Gotabaya Rajapaksa flies to Singapore and emails resignation letter

Official announcement on July 15 after verification of the authenticity of the document sent by email

Official announcement on July 15 after verification of the authenticity of the document sent by email

Sri Lankan President Gotabaya Rajapaksa emailed his resignation letter from Singapore on Thursday, the parliament speaker’s office said, postponing a formal announcement until Friday to verify the “authenticity and legality” of the document.

The development came a day after Mr Gotabaya, who came to power in 2019 after a landslide election victory, fled the country and took refuge on two other islands, as mass anti-government protests quickly escalated last weekend. Early Wednesday, he was flown to the Maldives by a Sri Lankan military plane. He arrived in Singapore on Thursday evening, the country’s foreign ministry confirmed.

Mr Gotabaya was allowed to enter Singapore “on a private visit”, the city-state’s foreign ministry said. “He did not apply for asylum, nor was he granted asylum,” the ministry said.

Parliament will not convene on Friday as announced, the office of President Mahinda Yapa Abeywardena said, due to the delay in receiving the president’s resignation letter.

Once accepted, Mr Gotabaya’s resignation would mark a resounding victory for months-long citizen protests demanding “Gota go home”, taking responsibility for the country’s worst economic downturn since independence in 1948. The powerful leader was forced to flee and resign, after enraged protesters stormed his office and home on Saturday as a deepening crisis left citizens mostly scrambling amid acute shortages and hyperinflation.

For nearly 100 days, protesters camped out in a tent city adjacent to the presidential secretariat, located along Colombo’s Galle Face waterfront. They braved extreme weather, a crippling fuel shortage and violence unleashed by ruling party supporters on May 9.

Mr Gotabaya will be the latest of the Rajapaksa to step down from office, following his brothers, including former Prime Minister Mahinda Rajapaksa, who quit earlier following raging opposition to the ruling clan.

Unprecedented resistance to the Rajapaksas, Sri Lanka’s most fearsome political hallmark for over 15 years, has permanently eliminated the first family from political prominence for the foreseeable future. Today protesters continue to call for the resignation of Prime Minister Ranil Wickremesinghe, who was named interim president on Wednesday.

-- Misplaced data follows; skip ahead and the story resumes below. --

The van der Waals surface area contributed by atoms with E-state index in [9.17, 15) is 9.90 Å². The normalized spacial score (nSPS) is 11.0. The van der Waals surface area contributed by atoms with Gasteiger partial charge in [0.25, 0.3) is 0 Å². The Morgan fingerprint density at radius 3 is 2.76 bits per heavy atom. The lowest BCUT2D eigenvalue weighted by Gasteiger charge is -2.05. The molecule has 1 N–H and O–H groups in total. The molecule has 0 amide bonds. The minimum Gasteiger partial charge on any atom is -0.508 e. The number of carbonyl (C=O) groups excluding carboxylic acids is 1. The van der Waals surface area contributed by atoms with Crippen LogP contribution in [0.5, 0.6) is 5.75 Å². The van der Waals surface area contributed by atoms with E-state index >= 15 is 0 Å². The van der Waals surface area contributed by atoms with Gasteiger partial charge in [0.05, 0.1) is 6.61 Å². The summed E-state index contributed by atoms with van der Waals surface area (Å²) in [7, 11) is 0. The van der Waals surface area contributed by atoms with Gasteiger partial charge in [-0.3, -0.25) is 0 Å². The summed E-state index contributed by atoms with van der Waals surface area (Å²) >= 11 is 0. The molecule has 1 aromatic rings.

Meanwhile, Maldivian president and ex-president Mohamed Nasheed announced Mr Gotabaya’s resignation on Twitter, minutes before the Sri Lankan president announced he had received the letter. Maldivian media earlier reported that Mr Nasheed met Mr Gotabaya at the airport and held talks before his departure, even as protesters in Male called on his government not to “protect criminals”.

“President GR has resigned. I hope Sri Lanka can now move forward. I believe that the president would not have resigned if he was still in Sri Lanka and feared losing his life. I salute the thoughtful actions of the government of the Maldives. My best wishes to the people of Sri Lanka,” Mr. Nasheed said in a tweet.

The opposition denounces the delay

The Sri Lankan political opposition has denounced the delay in the resignation of the president. “If that’s true, I’m amazed at the irony of what happened,” said opposition MP and leader of Sri Lanka’s Muslim Congress Rauff Hakeem. “Someone who came to power on a platform of national security fled the country for his own safety, fearing his own people. This fate would not have happened to him if he had had the foresight to stop at the right time. He dishonored himself and dishonored the whole nation,” he said. The Hindu.

Moreover, it was “distressing” that Mr Gotabaya had handed over the reins to “another person despised by the people”, Mr Hakeem said, referring to Mr Wickremesinghe. “He is oblivious to the realities on the ground…he too will be dishonored in the immediate future.”

Colombo lawmaker and leader of the Tamil Progressive Alliance, Mano Ganesan, said the president must “act immediately” on the president’s letter and start the constitutional process to elect a new president. “The President told us several times [party leaders] in the past five days that he had not yet received the President’s letter. Now that it’s arrived he should check it out and present it at the party leaders’ meeting tomorrow [July 15]so we can move quickly to the next steps,” he said. The Hindu.

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